As the programme made clear, this is a gagging order. It’s an offence under the Act to break the gagging order. That means it’s a crime for any survivor to say how much they got in redress and why they got it. Under pain of criminal sanction they cannot say anything that names the institution where they were abused, or of course the name of the abuser or the religious order that ran the institution.
The mystery is where this gagging order came from. I have yet to meet a survivor who believes the gagging order was put in place to protect them — indeed I’ve yet to meet a survivor who wants to be gagged.
And I’ve read the entire Dáil debate on that Act. It was debated in the Dáil on four separate occasions in November 2001 before being referred to a committee. After the committee stage, and a lot of amendments, it was then debated over two days in February 2002. More amendments were discussed.
Then they ran out of time. Right at the end of the final stage, this motion was put to the Dáil and passed: “That the amendments set down by the Minister for Education and Science and not disposed of are hereby made to the Bill, Fourth Stage is hereby completed and the Bill is hereby passed.”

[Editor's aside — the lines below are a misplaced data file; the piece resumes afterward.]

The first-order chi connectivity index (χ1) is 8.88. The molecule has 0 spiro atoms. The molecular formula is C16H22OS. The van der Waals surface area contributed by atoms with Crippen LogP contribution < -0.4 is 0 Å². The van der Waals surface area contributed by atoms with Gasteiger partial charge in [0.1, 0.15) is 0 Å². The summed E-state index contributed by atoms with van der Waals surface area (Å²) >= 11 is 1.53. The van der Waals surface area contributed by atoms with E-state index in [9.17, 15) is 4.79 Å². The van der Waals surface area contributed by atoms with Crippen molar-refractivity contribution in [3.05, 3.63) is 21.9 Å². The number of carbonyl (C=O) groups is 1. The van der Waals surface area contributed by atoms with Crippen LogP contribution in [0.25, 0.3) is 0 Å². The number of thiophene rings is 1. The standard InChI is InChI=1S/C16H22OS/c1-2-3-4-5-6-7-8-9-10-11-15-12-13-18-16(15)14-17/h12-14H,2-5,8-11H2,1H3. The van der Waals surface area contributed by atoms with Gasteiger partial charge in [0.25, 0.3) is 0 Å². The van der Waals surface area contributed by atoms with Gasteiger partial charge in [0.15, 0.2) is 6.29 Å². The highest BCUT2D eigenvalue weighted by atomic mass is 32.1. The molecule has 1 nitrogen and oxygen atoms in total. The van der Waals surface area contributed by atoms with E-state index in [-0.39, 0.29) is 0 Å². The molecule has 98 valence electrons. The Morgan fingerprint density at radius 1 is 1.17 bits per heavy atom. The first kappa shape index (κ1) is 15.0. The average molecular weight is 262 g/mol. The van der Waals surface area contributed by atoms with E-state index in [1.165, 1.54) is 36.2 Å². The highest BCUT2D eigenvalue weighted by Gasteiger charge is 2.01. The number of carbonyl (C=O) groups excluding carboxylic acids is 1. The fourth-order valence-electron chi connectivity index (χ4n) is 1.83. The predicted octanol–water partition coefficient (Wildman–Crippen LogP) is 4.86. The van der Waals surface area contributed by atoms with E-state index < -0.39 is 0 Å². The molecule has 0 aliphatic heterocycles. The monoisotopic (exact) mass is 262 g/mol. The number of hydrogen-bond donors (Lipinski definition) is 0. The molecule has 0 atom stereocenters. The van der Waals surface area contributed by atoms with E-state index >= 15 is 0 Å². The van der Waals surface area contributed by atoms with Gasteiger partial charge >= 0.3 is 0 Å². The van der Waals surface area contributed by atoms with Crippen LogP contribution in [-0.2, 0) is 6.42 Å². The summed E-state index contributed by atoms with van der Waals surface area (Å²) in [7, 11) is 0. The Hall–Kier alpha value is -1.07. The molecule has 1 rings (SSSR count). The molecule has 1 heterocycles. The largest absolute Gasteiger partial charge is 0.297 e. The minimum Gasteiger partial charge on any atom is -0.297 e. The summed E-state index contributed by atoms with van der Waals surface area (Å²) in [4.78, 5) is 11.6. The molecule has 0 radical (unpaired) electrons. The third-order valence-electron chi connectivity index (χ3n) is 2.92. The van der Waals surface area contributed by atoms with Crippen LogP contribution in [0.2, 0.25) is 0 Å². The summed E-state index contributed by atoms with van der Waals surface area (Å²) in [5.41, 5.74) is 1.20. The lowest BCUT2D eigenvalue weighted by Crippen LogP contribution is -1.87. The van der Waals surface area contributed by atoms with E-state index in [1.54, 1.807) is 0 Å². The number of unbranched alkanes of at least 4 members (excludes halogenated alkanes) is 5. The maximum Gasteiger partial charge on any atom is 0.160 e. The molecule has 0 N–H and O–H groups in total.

In other words, amendments proposed by the Minister (Michael Woods) that hadn’t been reached, were all now declared passed without ever being debated. They included the gagging order. This invidious and punitive piece of legislation was never placed on the Dáil record at all, and is now the law of the land. That’s disgraceful in its own right. But what’s even more disgraceful is that there has never been an opportunity to ask why. It’s clear from reading the act that the section is designed only to protect the identity of abusers and the religious orders that wanted to protect them. We’ve actually passed a law to protect abusers and punish the people they abused. And we’ve done it without a single word of debate.
And then the system went on to deprive people of justice even more. In 2019 the government started debate on another bill, the Retention of Records Bill.